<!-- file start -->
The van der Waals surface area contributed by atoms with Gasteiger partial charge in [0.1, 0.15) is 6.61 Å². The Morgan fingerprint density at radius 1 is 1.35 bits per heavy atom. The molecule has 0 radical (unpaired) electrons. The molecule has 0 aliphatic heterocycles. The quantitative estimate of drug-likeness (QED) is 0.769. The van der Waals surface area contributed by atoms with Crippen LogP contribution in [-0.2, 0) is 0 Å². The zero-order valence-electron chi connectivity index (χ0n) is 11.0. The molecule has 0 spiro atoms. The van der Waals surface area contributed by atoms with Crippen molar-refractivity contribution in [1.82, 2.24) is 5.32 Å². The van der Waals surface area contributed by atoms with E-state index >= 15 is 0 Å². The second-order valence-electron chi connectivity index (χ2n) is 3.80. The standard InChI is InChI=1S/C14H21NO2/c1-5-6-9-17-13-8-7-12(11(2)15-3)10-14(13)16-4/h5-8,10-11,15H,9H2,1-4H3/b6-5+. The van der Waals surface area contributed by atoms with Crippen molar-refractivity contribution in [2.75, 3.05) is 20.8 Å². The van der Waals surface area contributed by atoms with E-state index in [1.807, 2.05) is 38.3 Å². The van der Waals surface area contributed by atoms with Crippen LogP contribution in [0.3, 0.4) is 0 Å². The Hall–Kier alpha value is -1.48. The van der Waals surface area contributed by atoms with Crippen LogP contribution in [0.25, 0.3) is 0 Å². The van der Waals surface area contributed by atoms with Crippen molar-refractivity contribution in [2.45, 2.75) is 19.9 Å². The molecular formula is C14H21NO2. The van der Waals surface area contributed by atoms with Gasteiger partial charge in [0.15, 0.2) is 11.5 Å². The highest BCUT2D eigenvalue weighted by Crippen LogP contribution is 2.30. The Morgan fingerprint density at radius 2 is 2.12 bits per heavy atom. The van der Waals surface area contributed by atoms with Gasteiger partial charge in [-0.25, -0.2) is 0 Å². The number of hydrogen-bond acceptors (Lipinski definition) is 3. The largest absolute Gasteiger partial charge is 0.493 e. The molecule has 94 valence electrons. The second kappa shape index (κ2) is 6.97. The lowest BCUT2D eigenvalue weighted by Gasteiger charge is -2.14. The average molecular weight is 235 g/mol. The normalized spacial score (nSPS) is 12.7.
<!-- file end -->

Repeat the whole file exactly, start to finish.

The van der Waals surface area contributed by atoms with Gasteiger partial charge in [0.1, 0.15) is 6.61 Å². The Morgan fingerprint density at radius 1 is 1.35 bits per heavy atom. The molecule has 0 radical (unpaired) electrons. The molecule has 0 aliphatic heterocycles. The quantitative estimate of drug-likeness (QED) is 0.769. The van der Waals surface area contributed by atoms with Crippen LogP contribution in [-0.2, 0) is 0 Å². The zero-order valence-electron chi connectivity index (χ0n) is 11.0. The molecule has 0 spiro atoms. The van der Waals surface area contributed by atoms with Crippen molar-refractivity contribution in [1.82, 2.24) is 5.32 Å². The van der Waals surface area contributed by atoms with E-state index >= 15 is 0 Å². The second-order valence-electron chi connectivity index (χ2n) is 3.80. The standard InChI is InChI=1S/C14H21NO2/c1-5-6-9-17-13-8-7-12(11(2)15-3)10-14(13)16-4/h5-8,10-11,15H,9H2,1-4H3/b6-5+. The van der Waals surface area contributed by atoms with Crippen molar-refractivity contribution in [2.75, 3.05) is 20.8 Å². The van der Waals surface area contributed by atoms with E-state index in [1.807, 2.05) is 38.3 Å². The van der Waals surface area contributed by atoms with Crippen LogP contribution in [0.3, 0.4) is 0 Å². The Hall–Kier alpha value is -1.48. The van der Waals surface area contributed by atoms with Crippen LogP contribution in [0.25, 0.3) is 0 Å². The van der Waals surface area contributed by atoms with Crippen molar-refractivity contribution in [2.45, 2.75) is 19.9 Å². The molecular formula is C14H21NO2. The van der Waals surface area contributed by atoms with Gasteiger partial charge in [0.15, 0.2) is 11.5 Å². The highest BCUT2D eigenvalue weighted by Crippen LogP contribution is 2.30. The Morgan fingerprint density at radius 2 is 2.12 bits per heavy atom. The van der Waals surface area contributed by atoms with Gasteiger partial charge in [-0.25, -0.2) is 0 Å². The number of hydrogen-bond acceptors (Lipinski definition) is 3. The largest absolute Gasteiger partial charge is 0.493 e. The molecule has 94 valence electrons. The second kappa shape index (κ2) is 6.97. The lowest BCUT2D eigenvalue weighted by Gasteiger charge is -2.14. The average molecular weight is 235 g/mol. The normalized spacial score (nSPS) is 12.7.